And here we were, finding out. The first five miles had been chilly and steep, going from 7000 feet to about 3,500. The trail was brushy but visible, and we made good time to the site of the Wisnor Place, an old homestead destroyed by fire a few years ago. Two outfitters, the only people we would see, were cheerfully trying to cut an enormous ponderosa pine from the trail so that hunters could get to their wall tent.

"There's LOTS of poison ivy," they said, "As tall as our horses."

We exchanged frightened glances. After thus bench, camping became non-existent, as the trail narrowed into a steep gorge. It was either stay here and play it safe, or continue into the unknown. 

But what is life without adventure, so we pressed on. The trail deteriorated until we were slogging in mud. Poison ivy as tall as my head lined both sides, impossible to avoid. We crossed the creek twenty times, our shoes irretrievably soaked. Finally near dusk, we stumbled onto the beach at the Snake River.

We were at the Temperance Creek Ranch, one of the historic old working ranches, now converted into a set of cabins where hunters could take a jet boat to and stay. The owner, one of the outfitters, greeted us and said we could camp in the trees nearby. Cooking dinner by headlamp, I folded my diseased clothes into a bag and hoped for the best.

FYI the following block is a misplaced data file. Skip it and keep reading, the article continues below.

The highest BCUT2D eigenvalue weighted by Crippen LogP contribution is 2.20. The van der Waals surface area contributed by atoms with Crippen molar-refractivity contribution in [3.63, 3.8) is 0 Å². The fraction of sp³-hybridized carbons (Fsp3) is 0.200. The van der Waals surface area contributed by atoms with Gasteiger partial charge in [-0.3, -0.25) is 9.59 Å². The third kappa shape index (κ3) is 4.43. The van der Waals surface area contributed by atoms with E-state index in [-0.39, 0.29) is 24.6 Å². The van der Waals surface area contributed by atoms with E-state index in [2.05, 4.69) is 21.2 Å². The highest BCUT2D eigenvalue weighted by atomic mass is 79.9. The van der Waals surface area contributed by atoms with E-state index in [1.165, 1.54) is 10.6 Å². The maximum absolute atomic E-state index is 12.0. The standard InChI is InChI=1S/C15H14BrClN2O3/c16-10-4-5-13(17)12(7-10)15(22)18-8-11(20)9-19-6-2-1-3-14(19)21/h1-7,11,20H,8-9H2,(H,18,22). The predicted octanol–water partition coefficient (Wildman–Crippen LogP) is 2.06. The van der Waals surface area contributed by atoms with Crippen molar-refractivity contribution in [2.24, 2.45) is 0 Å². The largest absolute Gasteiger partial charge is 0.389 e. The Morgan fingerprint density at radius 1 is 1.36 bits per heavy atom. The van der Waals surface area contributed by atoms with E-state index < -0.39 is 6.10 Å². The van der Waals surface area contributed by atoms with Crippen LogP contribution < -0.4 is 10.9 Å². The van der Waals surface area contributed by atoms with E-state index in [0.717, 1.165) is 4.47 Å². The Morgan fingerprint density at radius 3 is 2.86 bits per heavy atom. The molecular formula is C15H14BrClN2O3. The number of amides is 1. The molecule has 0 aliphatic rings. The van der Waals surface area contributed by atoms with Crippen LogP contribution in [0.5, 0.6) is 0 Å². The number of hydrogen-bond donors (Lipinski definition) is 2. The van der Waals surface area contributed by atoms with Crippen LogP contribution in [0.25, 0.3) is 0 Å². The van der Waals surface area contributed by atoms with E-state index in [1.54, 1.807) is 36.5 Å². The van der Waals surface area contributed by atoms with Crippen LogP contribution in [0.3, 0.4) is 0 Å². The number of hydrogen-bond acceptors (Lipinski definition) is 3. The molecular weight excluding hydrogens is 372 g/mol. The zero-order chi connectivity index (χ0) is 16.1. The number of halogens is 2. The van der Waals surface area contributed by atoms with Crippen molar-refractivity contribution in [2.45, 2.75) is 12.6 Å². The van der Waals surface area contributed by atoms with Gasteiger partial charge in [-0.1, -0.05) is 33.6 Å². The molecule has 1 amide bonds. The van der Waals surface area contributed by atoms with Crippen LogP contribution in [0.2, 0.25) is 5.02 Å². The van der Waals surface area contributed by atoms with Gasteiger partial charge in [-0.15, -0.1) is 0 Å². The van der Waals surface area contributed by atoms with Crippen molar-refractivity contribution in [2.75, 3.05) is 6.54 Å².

When you drop six thousand feet into Hells Canyon, you really shouldn't get up early the next day and hike all of the way out, but a weather system was coming in, so that is what we did. A light rain fell as we navigated the poison ivy forest, this time bashing through without as much care. Tinkerbell had wisely brought waterproof socks, which she changed into at the Wisnor Place, but I had not had the foresight and endured freezing feet as we ascended.

The rain turned to hail, because of course it did, and we dove into the meager protection of stunted trees to find gloves and an extra layer. Wind whipped through the canyon. Snow fell. All we could do was keep climbing.

At the trailhead we stripped off our wet clothes and put on dry ones with numb fingers. I blasted the heater as we drove away from the storm. That was really hard, we agreed.

Tinkerbell munched thoughtfully on a Snickers. "It's OK to have a meltdown in Hells Canyon," she said. I thought back to all of my terrifying, frustrating, difficult, magical hikes in this canyon. She was right.

Wednesday, October 20, 2021

On the beaten path







 As I approached the trailhead, a woman with a pack on walked down from the permit kiosk and accosted me. No hello, just "are you hiking alone?" Since it was obvious that I was, I said yes.

"Do you want company?" She asked.

I was taken aback. It's one thing to overtake people on the trail and start hiking with them. I've done that before and enjoyed it. But not knowing this woman's destination, her pace, or really anything made me wary.